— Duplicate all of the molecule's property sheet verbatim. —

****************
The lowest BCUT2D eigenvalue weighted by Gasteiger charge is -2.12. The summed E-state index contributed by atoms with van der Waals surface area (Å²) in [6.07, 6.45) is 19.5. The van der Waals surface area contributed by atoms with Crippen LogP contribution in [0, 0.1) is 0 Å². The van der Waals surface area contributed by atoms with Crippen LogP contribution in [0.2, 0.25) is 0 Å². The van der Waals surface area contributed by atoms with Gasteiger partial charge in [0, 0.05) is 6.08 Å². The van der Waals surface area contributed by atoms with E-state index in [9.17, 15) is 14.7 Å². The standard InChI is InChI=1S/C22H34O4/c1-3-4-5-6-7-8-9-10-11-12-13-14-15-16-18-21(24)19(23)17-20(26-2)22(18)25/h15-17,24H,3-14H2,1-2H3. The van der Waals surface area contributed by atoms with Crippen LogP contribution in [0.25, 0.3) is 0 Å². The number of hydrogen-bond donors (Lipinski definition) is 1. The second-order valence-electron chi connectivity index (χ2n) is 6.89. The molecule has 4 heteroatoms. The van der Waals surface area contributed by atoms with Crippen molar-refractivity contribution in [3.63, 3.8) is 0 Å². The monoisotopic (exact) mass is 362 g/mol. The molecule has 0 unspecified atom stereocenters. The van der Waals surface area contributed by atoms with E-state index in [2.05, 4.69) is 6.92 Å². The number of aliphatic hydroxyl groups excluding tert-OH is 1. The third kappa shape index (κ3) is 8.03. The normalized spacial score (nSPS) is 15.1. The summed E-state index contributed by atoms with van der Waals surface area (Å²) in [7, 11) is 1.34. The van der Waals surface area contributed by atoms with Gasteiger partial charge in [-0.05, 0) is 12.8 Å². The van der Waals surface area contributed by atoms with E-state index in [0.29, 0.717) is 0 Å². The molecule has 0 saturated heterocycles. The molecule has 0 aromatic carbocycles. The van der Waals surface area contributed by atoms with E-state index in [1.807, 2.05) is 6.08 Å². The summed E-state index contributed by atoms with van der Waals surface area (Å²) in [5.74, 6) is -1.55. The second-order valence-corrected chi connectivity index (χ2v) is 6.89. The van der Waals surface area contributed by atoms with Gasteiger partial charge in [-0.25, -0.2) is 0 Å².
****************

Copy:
The lowest BCUT2D eigenvalue weighted by Gasteiger charge is -2.12. The summed E-state index contributed by atoms with van der Waals surface area (Å²) in [6.07, 6.45) is 19.5. The van der Waals surface area contributed by atoms with Crippen LogP contribution in [0, 0.1) is 0 Å². The van der Waals surface area contributed by atoms with Crippen LogP contribution in [0.2, 0.25) is 0 Å². The van der Waals surface area contributed by atoms with Gasteiger partial charge in [0, 0.05) is 6.08 Å². The van der Waals surface area contributed by atoms with E-state index in [9.17, 15) is 14.7 Å². The standard InChI is InChI=1S/C22H34O4/c1-3-4-5-6-7-8-9-10-11-12-13-14-15-16-18-21(24)19(23)17-20(26-2)22(18)25/h15-17,24H,3-14H2,1-2H3. The van der Waals surface area contributed by atoms with Crippen LogP contribution in [0.25, 0.3) is 0 Å². The number of hydrogen-bond donors (Lipinski definition) is 1. The second-order valence-electron chi connectivity index (χ2n) is 6.89. The molecule has 4 heteroatoms. The van der Waals surface area contributed by atoms with Crippen molar-refractivity contribution in [3.63, 3.8) is 0 Å². The monoisotopic (exact) mass is 362 g/mol. The molecule has 0 unspecified atom stereocenters. The van der Waals surface area contributed by atoms with E-state index in [2.05, 4.69) is 6.92 Å². The number of aliphatic hydroxyl groups excluding tert-OH is 1. The third kappa shape index (κ3) is 8.03. The normalized spacial score (nSPS) is 15.1. The summed E-state index contributed by atoms with van der Waals surface area (Å²) in [7, 11) is 1.34. The van der Waals surface area contributed by atoms with Gasteiger partial charge in [-0.05, 0) is 12.8 Å². The van der Waals surface area contributed by atoms with E-state index in [0.29, 0.717) is 0 Å². The molecule has 0 saturated heterocycles. The molecule has 0 aromatic carbocycles. The van der Waals surface area contributed by atoms with E-state index in [1.807, 2.05) is 6.08 Å². The summed E-state index contributed by atoms with van der Waals surface area (Å²) in [5.74, 6) is -1.55. The second-order valence-corrected chi connectivity index (χ2v) is 6.89. The van der Waals surface area contributed by atoms with Gasteiger partial charge in [-0.25, -0.2) is 0 Å².